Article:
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Never played a Valkyrie Profile game before? No problem! This is the first time a Valkyrie Profile game has been on a system outside one of Sony's and you need not know a thing about tri-Ace's successful franchise or its history to jump right into the DS's first installment of this 10-year old series.

Valkyrie Profile revolves around Wylfred - a young warrior seeking vengeance against the Valkyrie Lenneth for taking his father's soul to Valhalla. The process is seen as an honor by many, but to the bereaved family, the Valkyrie has stolen their loved one. Wylfred, clutching the plume the Valkyrie left where his father died, makes a dark pact with Hel, the Queen of Niflheim, who promises him the revenge he seeks on the Valkyrie. Not your average videogame plotline it has to be said, and it makes for an emotional rollercoaster of a story.

The game looks and feels very much like a mix of Final Fantasy Tactics and Fire Emblem. It strikes a familiar scene - the battles take place on a battlefield divided into grids, much like players are familiar to seeing in the aforementioned titles, and are divided up into two phases, the Ally phase and the Enemy phase.

This game is dark however, much more so than some of the past lighthearted titles in this genre on the DS - the premise of each battle is to reap a certain amount of "sin" which is accomplished by inflicting more damage than your target has maximum hit points. This process is known as Overkill. By meeting the sin quota, you gain additional rewards after each battle - fail to meet it however, and there are consequences to be suffered. Also, while dealing damage, your Attack Gauge increases, and when it reaches 100, you're eligible to inflict a Soul Crush - a devastating finishing move.

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Your team consists of up to four units chosen prior to the battle, each assigned to a button, A, B, Y, and X (keep your stylus in its slot for this game, because it's not even an option to use). In battles, you are encouraged to gang up on your targets, as each unit that is close enough to attack will indeed do so, even if they have already taken their turn. It's important to be careful however, as the enemy will most certainly crowd around your units as well. You can use the Y button in between turns to cycle through to which unit you want to use next, to plan your attacks to inflict the most damage possible. During battle, you can use the L and R buttons to rotate the battlefield (a feature that was well loved in the original Final Fantasy Tactics), and the Select button zooms out and back into the action.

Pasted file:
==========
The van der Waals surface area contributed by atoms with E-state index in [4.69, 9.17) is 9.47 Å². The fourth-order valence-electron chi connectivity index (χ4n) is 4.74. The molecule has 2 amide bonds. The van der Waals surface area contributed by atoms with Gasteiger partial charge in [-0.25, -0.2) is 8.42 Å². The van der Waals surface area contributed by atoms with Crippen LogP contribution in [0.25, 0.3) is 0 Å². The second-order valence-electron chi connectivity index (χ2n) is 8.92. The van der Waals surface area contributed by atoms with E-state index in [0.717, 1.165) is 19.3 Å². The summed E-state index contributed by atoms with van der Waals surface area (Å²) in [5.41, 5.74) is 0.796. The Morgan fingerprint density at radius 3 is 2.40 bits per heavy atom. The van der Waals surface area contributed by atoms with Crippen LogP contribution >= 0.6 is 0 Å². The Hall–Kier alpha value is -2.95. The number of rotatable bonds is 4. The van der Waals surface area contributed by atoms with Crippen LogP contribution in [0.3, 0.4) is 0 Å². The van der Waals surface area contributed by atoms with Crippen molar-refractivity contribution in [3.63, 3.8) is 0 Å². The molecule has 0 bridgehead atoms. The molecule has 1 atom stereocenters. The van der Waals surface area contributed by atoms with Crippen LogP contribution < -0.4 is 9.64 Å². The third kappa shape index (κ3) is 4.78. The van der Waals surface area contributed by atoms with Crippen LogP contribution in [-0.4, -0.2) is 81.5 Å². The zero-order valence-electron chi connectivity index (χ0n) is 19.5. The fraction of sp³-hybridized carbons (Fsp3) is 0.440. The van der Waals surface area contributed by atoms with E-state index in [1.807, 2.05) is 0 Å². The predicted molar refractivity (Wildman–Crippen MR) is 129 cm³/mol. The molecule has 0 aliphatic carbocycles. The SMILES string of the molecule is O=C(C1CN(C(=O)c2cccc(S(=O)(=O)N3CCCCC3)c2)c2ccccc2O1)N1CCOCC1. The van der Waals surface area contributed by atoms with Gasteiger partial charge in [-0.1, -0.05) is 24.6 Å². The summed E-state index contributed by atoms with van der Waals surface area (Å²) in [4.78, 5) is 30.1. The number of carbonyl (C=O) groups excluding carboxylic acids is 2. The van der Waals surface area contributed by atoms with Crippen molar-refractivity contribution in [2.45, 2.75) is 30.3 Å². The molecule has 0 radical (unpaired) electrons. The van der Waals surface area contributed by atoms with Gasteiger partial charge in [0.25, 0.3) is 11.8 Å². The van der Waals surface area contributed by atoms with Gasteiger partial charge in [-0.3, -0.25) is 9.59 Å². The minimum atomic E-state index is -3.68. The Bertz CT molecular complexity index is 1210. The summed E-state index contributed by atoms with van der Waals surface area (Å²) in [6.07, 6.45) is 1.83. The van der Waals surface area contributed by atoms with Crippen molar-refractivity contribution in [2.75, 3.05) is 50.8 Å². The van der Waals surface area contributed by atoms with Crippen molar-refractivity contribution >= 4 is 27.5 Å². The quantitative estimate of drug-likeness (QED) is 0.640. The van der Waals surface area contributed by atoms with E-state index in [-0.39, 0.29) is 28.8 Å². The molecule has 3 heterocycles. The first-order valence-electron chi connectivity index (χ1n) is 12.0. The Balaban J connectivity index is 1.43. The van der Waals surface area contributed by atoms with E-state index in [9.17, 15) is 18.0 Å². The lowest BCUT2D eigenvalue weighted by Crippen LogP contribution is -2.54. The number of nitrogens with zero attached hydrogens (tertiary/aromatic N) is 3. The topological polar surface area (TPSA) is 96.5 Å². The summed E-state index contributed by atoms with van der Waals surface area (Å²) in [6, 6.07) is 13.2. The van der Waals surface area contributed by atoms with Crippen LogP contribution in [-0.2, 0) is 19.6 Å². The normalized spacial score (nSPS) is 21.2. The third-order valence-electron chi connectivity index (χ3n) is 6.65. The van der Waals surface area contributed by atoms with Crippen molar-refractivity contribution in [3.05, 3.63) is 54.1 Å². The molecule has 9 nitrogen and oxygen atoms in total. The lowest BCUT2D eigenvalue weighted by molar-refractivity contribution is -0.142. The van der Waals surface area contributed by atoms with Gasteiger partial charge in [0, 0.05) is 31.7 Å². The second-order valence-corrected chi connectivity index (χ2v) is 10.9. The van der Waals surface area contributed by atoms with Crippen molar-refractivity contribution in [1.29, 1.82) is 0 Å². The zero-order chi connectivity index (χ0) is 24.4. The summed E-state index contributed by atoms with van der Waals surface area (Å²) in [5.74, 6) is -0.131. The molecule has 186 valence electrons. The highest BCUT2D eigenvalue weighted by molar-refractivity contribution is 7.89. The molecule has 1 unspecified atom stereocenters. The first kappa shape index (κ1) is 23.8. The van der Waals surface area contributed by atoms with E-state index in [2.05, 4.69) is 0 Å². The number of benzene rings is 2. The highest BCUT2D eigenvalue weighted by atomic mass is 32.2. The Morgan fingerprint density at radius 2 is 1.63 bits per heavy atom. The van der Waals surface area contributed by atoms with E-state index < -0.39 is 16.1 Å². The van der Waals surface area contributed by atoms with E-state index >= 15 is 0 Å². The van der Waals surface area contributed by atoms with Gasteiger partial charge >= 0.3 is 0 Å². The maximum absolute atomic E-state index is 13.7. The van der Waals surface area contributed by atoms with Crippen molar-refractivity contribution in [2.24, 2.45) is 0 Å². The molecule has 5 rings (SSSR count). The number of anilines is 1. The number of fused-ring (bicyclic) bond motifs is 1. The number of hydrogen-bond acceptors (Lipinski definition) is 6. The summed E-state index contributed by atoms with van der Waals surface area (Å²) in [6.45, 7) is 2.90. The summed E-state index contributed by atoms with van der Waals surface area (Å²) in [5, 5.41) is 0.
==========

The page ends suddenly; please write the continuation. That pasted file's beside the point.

One of the most interesting aspects to VPCoP is the invoking of the Destiny Plume. The Destiny Plume is an ability Wylfred can use once per battle that unlocks one of your ally's full potential. That particular ally then becomes a crushing powerhouse, inflicting a ton of damage on their foes and typically ensuring your victory. It comes with a terrible price though, as after the battle, that ally's life is forfeit - forever. An even darker aspect of this is that it must be an ally who is in your party, not just a guest, meaning that Wylfred is knowingly sacrificing someone he was more than just acquaintances with. Depending on how you use the Destiny Plume can also impact which characters Wylfred will meet. Each time Wylfred uses the Destiny Plume, he gains new abilities called Tactics that can be used in future battles.

The overworld is traveled simply by using a cursor to go from area to area - no travel time or random battles to be had. There are different shops to be found where you can purchase different gear and items for your allies. There are also taverns where you can read tips on the game, lore and backstory, and unlock side areas to do battle in.

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Visually, the game looks ominous and shadowy - I was instantly reminded of Diablo II when looking at the textures and terrain. The character design makes me feel as though I'm playing Final Fantasy Tactics - it's very similar, though maybe not quite as detailed as what was seen in Final Fantasy Tactics A2, but it is still a very good looking game. In addition, the music in VPCoP is reminiscent of Castlevania, adding further to the game's atmosphere. There is a bit of voice acting as well, specifically in victory and defeat, the unit will speak their mind - this adds a bit of realness to the characters, and fortunately it's been done in good moderation.

If you were hoping for some Wi-Fi goodness however, then you'll be saddened to hear that there is no multiplay, local or online, to be had. Which for this title, is actually kind of a shame, because some random 4 versus 4 battles against friends could have proved highly entertaining.


In Valkyrie Profile: Covenant of the Plume, we have ourselves another DS winner. If you enjoy games like Final Fantasy Tactics, Fire Emblem, or Advance Wars, this is one to add to your collection. The battle system is the culmination of many great qualities of past strategy RPGs merged into one. Graphically and musically, this game does not disappoint, but it's worth keeping in mind that this isn't one for the kiddies; the game is dark and brooding and you won't always feel like you're playing the good guy.